JAPAN Ambassador to Zimbabwe Toshiyuki Iwado has expressed shock at the state of the country’s public hospitals due to lack of sufficient equipment, something that has led to a high number of patients turned away as the crisis persists.
Ambassador Iwado raised alarm over the state of the country’s public hospitals Wednesday while signing an exchange note with Zimbabwe for Harare Hospital equipment supply.
“Zimbabwe used to have a well-established health sector, through its well-organised hospitals like Harare Children’s Hospital. However, it goes without saying that in recent years those standards have become compromised,” Iwado said.
“There is a lack of necessary equipment. It has been reported that Harare Children’s Neonatal Unit does not have sufficient equipment to monitor and treat babies, with many being turned away without proper treatment.
“But as well as lack of equipment, hospitals have not been efficiently managed with the result that the environment is not organised or hygienic. When I visited the Children’s Hospital recently, I noticed a lot of unwanted clutter, such as obsolete or broken down equipment, lying around and a lack of cleaning in some of the wards and toilets.”
During the signing ceremony, Iwado announced that the government of Japan would contribute to strengthening maternal and child health care through the provision of medical and hospital equipment for Harare Children’s Hospital and Neonatal Unit.
“The new equipment will be state-of-the-art and high quality paediatric equipment. This will mean that all of the hospital staff, including the doctors, nurses and technicians, ensure that equipment is correctly used and maintained, and the environment kept clean and organised.
“This project will benefit those of the most vulnerable groups of society, namely the children and mothers. Harare Children’s Hospital has been playing a pivotal role in the hospital network of Zimbabwe by taking care of patients from all walks of life, including the less privileged. The maternity unit is one of the busiest referral centres in the country and receives some of the most complicated cases,” the ambassador said.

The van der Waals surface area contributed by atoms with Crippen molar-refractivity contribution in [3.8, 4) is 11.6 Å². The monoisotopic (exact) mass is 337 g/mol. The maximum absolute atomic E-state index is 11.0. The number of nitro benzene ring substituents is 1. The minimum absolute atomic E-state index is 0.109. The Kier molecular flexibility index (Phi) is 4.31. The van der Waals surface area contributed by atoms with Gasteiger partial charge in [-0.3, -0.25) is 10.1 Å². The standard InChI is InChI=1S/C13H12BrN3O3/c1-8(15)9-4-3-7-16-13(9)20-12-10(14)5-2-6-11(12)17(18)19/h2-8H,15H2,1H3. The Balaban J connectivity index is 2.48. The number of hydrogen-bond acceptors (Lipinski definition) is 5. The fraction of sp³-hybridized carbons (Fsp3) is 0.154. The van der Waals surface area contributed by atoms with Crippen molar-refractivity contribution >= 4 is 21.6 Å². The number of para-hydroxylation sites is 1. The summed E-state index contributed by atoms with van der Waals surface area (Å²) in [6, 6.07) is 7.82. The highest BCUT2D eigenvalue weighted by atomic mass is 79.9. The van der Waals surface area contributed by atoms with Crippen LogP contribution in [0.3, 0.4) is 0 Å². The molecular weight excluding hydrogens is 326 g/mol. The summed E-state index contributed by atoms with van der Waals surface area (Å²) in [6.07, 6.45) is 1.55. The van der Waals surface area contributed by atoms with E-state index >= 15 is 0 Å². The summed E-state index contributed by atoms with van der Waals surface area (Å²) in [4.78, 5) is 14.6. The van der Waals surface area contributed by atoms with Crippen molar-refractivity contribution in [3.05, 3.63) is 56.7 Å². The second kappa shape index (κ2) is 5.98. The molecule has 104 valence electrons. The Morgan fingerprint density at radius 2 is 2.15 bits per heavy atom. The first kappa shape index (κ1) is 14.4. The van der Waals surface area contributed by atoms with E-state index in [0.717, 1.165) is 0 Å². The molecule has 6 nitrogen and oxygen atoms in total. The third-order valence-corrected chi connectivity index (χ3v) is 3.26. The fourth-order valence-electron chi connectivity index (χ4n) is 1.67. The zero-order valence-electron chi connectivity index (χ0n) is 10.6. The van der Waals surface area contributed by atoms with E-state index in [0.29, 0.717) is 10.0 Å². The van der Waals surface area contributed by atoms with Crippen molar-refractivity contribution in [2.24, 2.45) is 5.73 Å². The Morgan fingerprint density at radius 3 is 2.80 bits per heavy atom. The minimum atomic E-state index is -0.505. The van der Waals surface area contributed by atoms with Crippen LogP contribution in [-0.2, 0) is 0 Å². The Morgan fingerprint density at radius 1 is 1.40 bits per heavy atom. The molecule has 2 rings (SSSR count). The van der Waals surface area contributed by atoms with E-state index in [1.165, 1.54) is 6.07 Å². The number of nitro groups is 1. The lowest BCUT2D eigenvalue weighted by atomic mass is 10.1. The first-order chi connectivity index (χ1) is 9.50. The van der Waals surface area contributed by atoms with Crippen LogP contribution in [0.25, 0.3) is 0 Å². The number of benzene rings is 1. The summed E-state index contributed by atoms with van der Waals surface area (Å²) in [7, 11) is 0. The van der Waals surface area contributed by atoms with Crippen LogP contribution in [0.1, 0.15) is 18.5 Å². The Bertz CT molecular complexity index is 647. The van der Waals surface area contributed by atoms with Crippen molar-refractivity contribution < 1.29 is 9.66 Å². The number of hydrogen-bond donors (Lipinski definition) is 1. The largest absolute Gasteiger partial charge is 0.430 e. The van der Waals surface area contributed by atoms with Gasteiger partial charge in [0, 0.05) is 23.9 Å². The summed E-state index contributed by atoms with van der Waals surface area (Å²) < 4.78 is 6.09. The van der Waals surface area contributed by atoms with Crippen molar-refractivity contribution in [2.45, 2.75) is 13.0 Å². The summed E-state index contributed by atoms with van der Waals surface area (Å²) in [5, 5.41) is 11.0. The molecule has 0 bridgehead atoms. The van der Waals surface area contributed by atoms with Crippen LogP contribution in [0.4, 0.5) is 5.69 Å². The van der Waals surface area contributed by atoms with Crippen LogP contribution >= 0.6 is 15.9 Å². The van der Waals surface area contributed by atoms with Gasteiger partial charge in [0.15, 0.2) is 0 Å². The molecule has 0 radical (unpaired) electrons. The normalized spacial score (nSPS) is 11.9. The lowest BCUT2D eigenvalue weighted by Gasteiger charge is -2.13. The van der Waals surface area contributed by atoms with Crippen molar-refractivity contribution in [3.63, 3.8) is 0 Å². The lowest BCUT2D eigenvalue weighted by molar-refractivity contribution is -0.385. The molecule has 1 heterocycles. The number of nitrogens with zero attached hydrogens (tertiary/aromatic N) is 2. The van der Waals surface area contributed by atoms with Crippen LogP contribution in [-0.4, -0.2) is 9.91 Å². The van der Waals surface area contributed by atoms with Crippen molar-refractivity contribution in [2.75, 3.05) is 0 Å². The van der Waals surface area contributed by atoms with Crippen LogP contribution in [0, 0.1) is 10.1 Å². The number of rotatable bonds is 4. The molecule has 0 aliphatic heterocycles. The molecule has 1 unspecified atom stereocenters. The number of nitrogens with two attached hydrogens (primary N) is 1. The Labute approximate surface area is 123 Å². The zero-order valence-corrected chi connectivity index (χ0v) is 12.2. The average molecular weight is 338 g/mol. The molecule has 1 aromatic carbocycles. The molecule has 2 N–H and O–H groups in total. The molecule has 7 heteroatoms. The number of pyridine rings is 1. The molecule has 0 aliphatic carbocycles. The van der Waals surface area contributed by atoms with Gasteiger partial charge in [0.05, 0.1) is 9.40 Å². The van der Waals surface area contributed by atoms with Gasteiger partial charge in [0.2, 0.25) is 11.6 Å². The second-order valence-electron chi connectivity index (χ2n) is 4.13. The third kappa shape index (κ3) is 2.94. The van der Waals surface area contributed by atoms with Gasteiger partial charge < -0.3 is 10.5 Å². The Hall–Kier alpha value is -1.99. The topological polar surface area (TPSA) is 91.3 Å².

Speaking at the same ceremony, Finance Minister Mthuli Ncube said Japan’s support to revamp the hospital would assist in reducing infant mortality rate as well as improving healthcare to mothers and children.
“Through the exchange of notes we are signing, the government of Japan will be supporting the government in equipping Harare Children’s Hospital with the state-of-the-art medical equipment comprising of bedside intensive care unit, monitors, an ultrasound scope, operation and examination equipment, a portable X ray system, bedside coronary care unit monitors, emergency ventilators, multichannel electrocardiographs, an anesthesia workstation, artificial resuscitators, automated external defibrillator and portable vein finders,” said Ncube.
Meanwhile, Ncube announced Wednesday that Treasury had allocated US$5 million to address the shortage of medical equipment at public hospitals with Sally Mugabe Central Hospital formally known as the Harare Central Hospital being the first beneficiary of the government’s 90-Day Rapid Plan.